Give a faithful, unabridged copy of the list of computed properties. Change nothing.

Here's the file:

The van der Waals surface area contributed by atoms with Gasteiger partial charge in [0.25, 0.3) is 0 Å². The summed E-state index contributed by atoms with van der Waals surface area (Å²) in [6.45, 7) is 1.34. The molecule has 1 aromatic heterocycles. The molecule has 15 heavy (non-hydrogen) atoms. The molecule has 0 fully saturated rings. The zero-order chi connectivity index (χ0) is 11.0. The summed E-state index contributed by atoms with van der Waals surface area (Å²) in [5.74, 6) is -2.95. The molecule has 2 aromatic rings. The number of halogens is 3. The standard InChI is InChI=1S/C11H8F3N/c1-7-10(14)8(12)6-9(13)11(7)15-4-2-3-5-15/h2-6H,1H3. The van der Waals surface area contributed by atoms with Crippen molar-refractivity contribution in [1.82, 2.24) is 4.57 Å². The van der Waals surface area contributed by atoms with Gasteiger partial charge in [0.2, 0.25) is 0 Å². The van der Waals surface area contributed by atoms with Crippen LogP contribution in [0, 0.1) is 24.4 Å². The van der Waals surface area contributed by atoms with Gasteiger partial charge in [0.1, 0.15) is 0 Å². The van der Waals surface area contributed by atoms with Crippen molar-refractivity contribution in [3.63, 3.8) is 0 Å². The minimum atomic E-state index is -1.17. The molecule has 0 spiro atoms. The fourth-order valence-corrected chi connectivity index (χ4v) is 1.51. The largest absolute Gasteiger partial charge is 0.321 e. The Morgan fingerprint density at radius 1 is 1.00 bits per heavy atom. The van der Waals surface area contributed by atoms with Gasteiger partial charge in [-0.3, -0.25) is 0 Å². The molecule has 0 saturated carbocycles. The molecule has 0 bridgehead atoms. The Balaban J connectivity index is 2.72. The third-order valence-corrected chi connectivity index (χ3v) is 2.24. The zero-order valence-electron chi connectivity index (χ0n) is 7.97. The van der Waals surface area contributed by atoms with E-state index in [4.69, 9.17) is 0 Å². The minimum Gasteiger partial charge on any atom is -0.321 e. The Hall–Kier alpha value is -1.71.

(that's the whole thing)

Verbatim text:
The van der Waals surface area contributed by atoms with Gasteiger partial charge in [0.25, 0.3) is 0 Å². The summed E-state index contributed by atoms with van der Waals surface area (Å²) in [6.45, 7) is 1.34. The molecule has 1 aromatic heterocycles. The molecule has 15 heavy (non-hydrogen) atoms. The molecule has 0 fully saturated rings. The zero-order chi connectivity index (χ0) is 11.0. The summed E-state index contributed by atoms with van der Waals surface area (Å²) in [5.74, 6) is -2.95. The molecule has 2 aromatic rings. The number of halogens is 3. The standard InChI is InChI=1S/C11H8F3N/c1-7-10(14)8(12)6-9(13)11(7)15-4-2-3-5-15/h2-6H,1H3. The van der Waals surface area contributed by atoms with Crippen molar-refractivity contribution in [1.82, 2.24) is 4.57 Å². The van der Waals surface area contributed by atoms with Gasteiger partial charge in [0.2, 0.25) is 0 Å². The van der Waals surface area contributed by atoms with Crippen LogP contribution in [0, 0.1) is 24.4 Å². The van der Waals surface area contributed by atoms with Gasteiger partial charge in [0.1, 0.15) is 0 Å². The van der Waals surface area contributed by atoms with Crippen molar-refractivity contribution in [3.63, 3.8) is 0 Å². The minimum atomic E-state index is -1.17. The molecule has 0 spiro atoms. The fourth-order valence-corrected chi connectivity index (χ4v) is 1.51. The largest absolute Gasteiger partial charge is 0.321 e. The Morgan fingerprint density at radius 1 is 1.00 bits per heavy atom. The van der Waals surface area contributed by atoms with Gasteiger partial charge in [-0.3, -0.25) is 0 Å². The molecule has 0 saturated carbocycles. The molecule has 0 bridgehead atoms. The Balaban J connectivity index is 2.72. The third-order valence-corrected chi connectivity index (χ3v) is 2.24. The zero-order valence-electron chi connectivity index (χ0n) is 7.97. The van der Waals surface area contributed by atoms with E-state index in [4.69, 9.17) is 0 Å². The minimum Gasteiger partial charge on any atom is -0.321 e. The Hall–Kier alpha value is -1.71.